Literary Analysis Of 'The Bells' By Edgar Allan Poe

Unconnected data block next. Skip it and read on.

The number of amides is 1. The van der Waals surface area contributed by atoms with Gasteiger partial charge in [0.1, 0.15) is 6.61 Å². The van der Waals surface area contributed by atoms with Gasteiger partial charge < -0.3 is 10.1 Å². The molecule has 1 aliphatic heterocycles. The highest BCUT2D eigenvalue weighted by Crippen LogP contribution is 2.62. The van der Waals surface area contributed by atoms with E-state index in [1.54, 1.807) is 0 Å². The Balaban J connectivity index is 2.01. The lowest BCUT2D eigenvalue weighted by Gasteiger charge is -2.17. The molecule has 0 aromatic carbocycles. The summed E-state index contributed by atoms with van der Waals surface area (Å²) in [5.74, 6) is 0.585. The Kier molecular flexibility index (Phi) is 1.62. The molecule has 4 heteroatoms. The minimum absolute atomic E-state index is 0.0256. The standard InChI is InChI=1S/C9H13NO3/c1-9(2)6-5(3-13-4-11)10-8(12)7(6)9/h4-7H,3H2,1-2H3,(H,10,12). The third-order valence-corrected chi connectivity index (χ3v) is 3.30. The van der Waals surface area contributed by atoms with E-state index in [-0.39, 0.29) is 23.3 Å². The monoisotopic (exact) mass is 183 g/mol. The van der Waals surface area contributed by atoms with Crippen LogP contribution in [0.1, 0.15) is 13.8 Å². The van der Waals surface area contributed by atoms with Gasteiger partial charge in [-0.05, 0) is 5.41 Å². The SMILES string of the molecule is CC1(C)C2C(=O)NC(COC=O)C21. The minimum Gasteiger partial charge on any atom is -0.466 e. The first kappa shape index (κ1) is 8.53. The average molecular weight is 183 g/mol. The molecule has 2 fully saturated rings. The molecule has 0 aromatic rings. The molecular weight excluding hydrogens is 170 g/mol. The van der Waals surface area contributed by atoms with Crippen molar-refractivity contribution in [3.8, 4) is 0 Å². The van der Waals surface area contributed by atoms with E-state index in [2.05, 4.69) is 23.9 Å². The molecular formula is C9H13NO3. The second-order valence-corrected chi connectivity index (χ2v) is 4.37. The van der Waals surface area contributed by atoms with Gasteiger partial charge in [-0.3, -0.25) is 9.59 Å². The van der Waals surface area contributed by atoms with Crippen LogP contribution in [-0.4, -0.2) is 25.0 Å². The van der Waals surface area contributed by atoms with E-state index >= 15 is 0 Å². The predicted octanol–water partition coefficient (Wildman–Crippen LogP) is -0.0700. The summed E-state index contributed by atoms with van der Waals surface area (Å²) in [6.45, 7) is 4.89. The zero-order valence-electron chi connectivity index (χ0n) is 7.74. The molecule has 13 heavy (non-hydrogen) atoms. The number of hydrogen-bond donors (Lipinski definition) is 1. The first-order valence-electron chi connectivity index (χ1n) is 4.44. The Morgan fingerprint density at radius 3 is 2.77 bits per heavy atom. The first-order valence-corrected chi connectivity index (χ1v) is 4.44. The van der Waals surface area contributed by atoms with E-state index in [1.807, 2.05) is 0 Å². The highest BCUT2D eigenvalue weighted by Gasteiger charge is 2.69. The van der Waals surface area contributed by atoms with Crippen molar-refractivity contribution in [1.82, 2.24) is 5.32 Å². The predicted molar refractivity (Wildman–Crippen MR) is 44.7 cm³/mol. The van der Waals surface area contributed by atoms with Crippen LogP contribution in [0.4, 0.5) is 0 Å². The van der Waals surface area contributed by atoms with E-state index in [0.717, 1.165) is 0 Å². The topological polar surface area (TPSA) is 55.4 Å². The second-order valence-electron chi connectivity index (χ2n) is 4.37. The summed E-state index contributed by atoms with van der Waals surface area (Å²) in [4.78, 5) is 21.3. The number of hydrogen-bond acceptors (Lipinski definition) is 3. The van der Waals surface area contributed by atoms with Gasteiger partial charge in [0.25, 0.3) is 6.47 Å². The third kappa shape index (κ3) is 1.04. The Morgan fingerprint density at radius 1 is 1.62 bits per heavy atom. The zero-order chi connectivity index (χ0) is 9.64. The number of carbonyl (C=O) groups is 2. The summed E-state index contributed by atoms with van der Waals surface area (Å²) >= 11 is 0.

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The poem, "The Bells," by Edgar Allan Poe, reveals the theme of changing seasons through word choice, symbolism, and poetic elements, like onomatopoeia, alliteration, and metaphors. Each stanza represents a different season with different meanings. The first stanza represents spring; a jolly, happy season. This stanza includes multiple samples of onomatopoeia and words that indicate mood. Lines that indicate this include lines 1, 3, 8, 11, and 14. These lines say, "Hear the sledges with the bells... what a world of merriment their melody foretells... With a crystalline delight... To the tintinnabulation that so musically wells... From the jingling and the tinkling of the bells." The words, "sledges," "merriment," "crystalline delight," and "melody" all mean happiness. The calm and joyful sound of the bells that are "jingling and tinkling" indicates the joyfulness and calmness of the beginning. Spring is a joyful season, with blossoming flowers and being able to enjoy the sun after winter. Then, the second stanza mostly relates to summer, an also happy and enjoyable season. The second stanza represents an also jolly and harmonizing mood. Lines 15, 17, 19, and 35 show characteristics of onomatopoeia and symbolism. The lines show, "Hear the mellow wedding bells... what a world of happiness their harmony foretells... how they ring out their delight... to the rhyming and the chiming of the bells!" This indicates the "mellow wedding bells," an iconic example of symbolism. The wedding bells show a time of happiness, as it's usually a memorable and joyful event for many. Then, the "world of happiness their harmony foretells" and how they "ring out their delight" shows examples of onomatopoeia, which lets the reader realize that it's a harmonizing and peaceful sound. This stanza resembles the season of summer; a time to relax and have memories and fun. Then, as the poem progresses, it reaches a more dark state. The third stanza represents a sad and somewhat scary mood. Examples of alliteration and onomatopoeia are present throughout this stanza, like on paragraph 38, 40, 45, 58-59, and 69 have numerous examples of this. The lines indicate, "What a tale of terror, now, their turbulency tells... how they scream out

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